In previous posts, I’ve shown you how to use Open vSwitch (OVS) with VLANs through fake bridges, as well as how to wrap libvirt virtual network around OVS fake bridges. Both of these techniques are acceptable for configuring VLANs with OVS, but in this post I want to talk about using VLANs with OVS via a greater level of libvirt integration. This has been talked about elsewhere, but I wasn’t able to make it work until libvirt 1.0.0 was released. (Update: I was able to make it work with an earlier version. See here.)
First, let’s recap what we know so far. If you know the port to which a particular domain (guest VM) is connected, you can configure that particular port as a VLAN trunk like this:
ovs-vsctl set port <port name> trunks=10,11,12
This configuration would pass the VLAN tags for VLANs 10, 11, and 12 all the way up to the domain, where—assuming the OS installed in the domain has VLAN support—you could configure network connectivity appropriately. (I hope to have a blog post up on this soon.)
Along the same lines, if you know the port to which a particular domain is connected, you could configure that port as a VLAN access port with a command like this:
ovs-vsctl set port <port name> tag=15
This command makes the domain a member of VLAN 15, much like the use of the
switchport access vlan 15 command on a Cisco switch. (I probably don’t need to state that this isn’t the only way—see the other OVS/VLAN related posts above for more techniques to put a domain into a particular VLAN.)
These commands work perfectly fine and are all well and good, but there’s a problem here—the VLAN information isn’t contained in the domain configuration. Instead, it’s in OVS, attached to an ephemeral port—meaning that when the domain is shut down, the port and the associated configuration disappears. What I’m going to show you in this post is how to use VLANs with OVS in conjunction with libvirt for persistent VLAN configurations.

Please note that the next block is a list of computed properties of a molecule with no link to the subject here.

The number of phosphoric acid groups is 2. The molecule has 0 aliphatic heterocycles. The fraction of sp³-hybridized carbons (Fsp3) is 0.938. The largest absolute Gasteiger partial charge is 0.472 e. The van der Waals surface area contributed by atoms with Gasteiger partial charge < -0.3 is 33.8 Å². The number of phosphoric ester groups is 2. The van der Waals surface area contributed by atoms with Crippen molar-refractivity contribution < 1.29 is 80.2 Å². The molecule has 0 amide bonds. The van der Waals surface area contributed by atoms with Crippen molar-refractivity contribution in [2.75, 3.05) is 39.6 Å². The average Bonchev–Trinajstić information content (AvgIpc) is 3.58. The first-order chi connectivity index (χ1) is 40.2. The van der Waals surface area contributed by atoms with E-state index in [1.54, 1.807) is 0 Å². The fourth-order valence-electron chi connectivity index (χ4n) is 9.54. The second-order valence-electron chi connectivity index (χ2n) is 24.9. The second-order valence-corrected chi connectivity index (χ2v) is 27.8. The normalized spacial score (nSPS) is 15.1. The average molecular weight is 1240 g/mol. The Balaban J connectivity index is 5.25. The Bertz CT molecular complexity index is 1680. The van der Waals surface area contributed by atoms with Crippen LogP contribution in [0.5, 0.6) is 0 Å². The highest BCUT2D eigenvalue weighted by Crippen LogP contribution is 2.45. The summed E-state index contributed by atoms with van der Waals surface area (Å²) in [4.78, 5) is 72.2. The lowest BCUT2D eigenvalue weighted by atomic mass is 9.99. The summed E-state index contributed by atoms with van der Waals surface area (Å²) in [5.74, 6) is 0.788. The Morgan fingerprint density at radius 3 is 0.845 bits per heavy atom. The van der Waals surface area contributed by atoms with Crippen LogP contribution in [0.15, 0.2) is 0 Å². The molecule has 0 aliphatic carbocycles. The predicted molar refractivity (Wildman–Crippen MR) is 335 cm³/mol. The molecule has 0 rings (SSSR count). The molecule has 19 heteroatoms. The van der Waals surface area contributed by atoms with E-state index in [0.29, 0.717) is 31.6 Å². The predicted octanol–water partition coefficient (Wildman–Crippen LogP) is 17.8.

This document was written using Ubuntu 12.04.1 LTS and Open vSwitch 1.4.0 (installed straight from the Precise Pangolin repositories using
apt-get). Libvirt was compiled manually (see instructions here). Due to some bugs, it appears you need at least version 1.0.0 of libvirt. Although the Silicon Loons article I referenced earlier mentions an earlier version of libvirt, I was not able to make it work until the 1.0.0 release. Your mileage may vary, of course—I freely admit that I might have been doing something wrong in my earlier testing.
To make VLANs work with OVS and libvirt, two things are necessary:
- First, you must define a libvirt virtual network that contains the necessary portgroup definitions.
- Second, you must include the portgroup reference to the virtual network in the domain (guest VM) configuration.
Let’s look at each of these steps.
Creating the Virtual Network
The easiest way I’ve found to create the virtual network is to craft the network XML definition manually, then import it into libvirt using
Here’s some sample XML code (I’ll break down the relevant parts after the code):
The key takeaways from this snippet of XML are: